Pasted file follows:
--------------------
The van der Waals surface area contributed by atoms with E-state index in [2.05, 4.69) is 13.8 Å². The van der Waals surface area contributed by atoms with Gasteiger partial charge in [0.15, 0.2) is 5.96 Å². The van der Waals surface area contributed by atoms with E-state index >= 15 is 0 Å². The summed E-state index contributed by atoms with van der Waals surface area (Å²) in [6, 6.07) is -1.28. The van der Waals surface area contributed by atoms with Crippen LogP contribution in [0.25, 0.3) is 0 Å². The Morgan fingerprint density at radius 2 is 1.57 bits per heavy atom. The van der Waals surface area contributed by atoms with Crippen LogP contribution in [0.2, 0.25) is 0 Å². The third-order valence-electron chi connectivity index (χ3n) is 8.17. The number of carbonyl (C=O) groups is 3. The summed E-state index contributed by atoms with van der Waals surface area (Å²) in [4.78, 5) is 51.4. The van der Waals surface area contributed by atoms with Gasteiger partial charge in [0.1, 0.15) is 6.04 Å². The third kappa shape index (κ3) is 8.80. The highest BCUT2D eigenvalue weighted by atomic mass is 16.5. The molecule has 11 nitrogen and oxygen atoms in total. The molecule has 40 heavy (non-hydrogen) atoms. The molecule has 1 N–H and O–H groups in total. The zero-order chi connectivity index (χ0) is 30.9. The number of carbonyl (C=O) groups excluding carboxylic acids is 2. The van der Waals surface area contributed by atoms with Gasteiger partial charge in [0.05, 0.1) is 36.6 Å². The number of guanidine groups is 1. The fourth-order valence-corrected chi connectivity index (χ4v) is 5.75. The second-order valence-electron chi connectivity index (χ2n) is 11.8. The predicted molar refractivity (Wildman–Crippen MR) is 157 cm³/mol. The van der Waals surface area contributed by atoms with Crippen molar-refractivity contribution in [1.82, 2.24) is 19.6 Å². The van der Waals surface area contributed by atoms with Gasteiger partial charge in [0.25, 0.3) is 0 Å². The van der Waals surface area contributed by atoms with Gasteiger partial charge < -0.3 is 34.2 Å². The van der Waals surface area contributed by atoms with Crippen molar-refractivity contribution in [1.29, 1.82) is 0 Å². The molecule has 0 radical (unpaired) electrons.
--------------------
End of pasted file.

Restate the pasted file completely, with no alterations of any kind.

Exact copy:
The van der Waals surface area contributed by atoms with E-state index in [2.05, 4.69) is 13.8 Å². The van der Waals surface area contributed by atoms with Gasteiger partial charge in [0.15, 0.2) is 5.96 Å². The van der Waals surface area contributed by atoms with E-state index >= 15 is 0 Å². The summed E-state index contributed by atoms with van der Waals surface area (Å²) in [6, 6.07) is -1.28. The van der Waals surface area contributed by atoms with Crippen LogP contribution in [0.25, 0.3) is 0 Å². The Morgan fingerprint density at radius 2 is 1.57 bits per heavy atom. The van der Waals surface area contributed by atoms with Crippen LogP contribution in [0.2, 0.25) is 0 Å². The third-order valence-electron chi connectivity index (χ3n) is 8.17. The number of carbonyl (C=O) groups is 3. The summed E-state index contributed by atoms with van der Waals surface area (Å²) in [4.78, 5) is 51.4. The van der Waals surface area contributed by atoms with Gasteiger partial charge in [0.1, 0.15) is 6.04 Å². The third kappa shape index (κ3) is 8.80. The highest BCUT2D eigenvalue weighted by atomic mass is 16.5. The molecule has 11 nitrogen and oxygen atoms in total. The molecule has 40 heavy (non-hydrogen) atoms. The molecule has 1 N–H and O–H groups in total. The zero-order chi connectivity index (χ0) is 30.9. The number of carbonyl (C=O) groups excluding carboxylic acids is 2. The van der Waals surface area contributed by atoms with Gasteiger partial charge in [0.05, 0.1) is 36.6 Å². The number of guanidine groups is 1. The fourth-order valence-corrected chi connectivity index (χ4v) is 5.75. The second-order valence-electron chi connectivity index (χ2n) is 11.8. The predicted molar refractivity (Wildman–Crippen MR) is 157 cm³/mol. The van der Waals surface area contributed by atoms with Crippen molar-refractivity contribution in [1.82, 2.24) is 19.6 Å². The van der Waals surface area contributed by atoms with Gasteiger partial charge in [0.25, 0.3) is 0 Å². The van der Waals surface area contributed by atoms with Gasteiger partial charge < -0.3 is 34.2 Å². The van der Waals surface area contributed by atoms with Crippen molar-refractivity contribution in [1.29, 1.82) is 0 Å². The molecule has 0 radical (unpaired) electrons.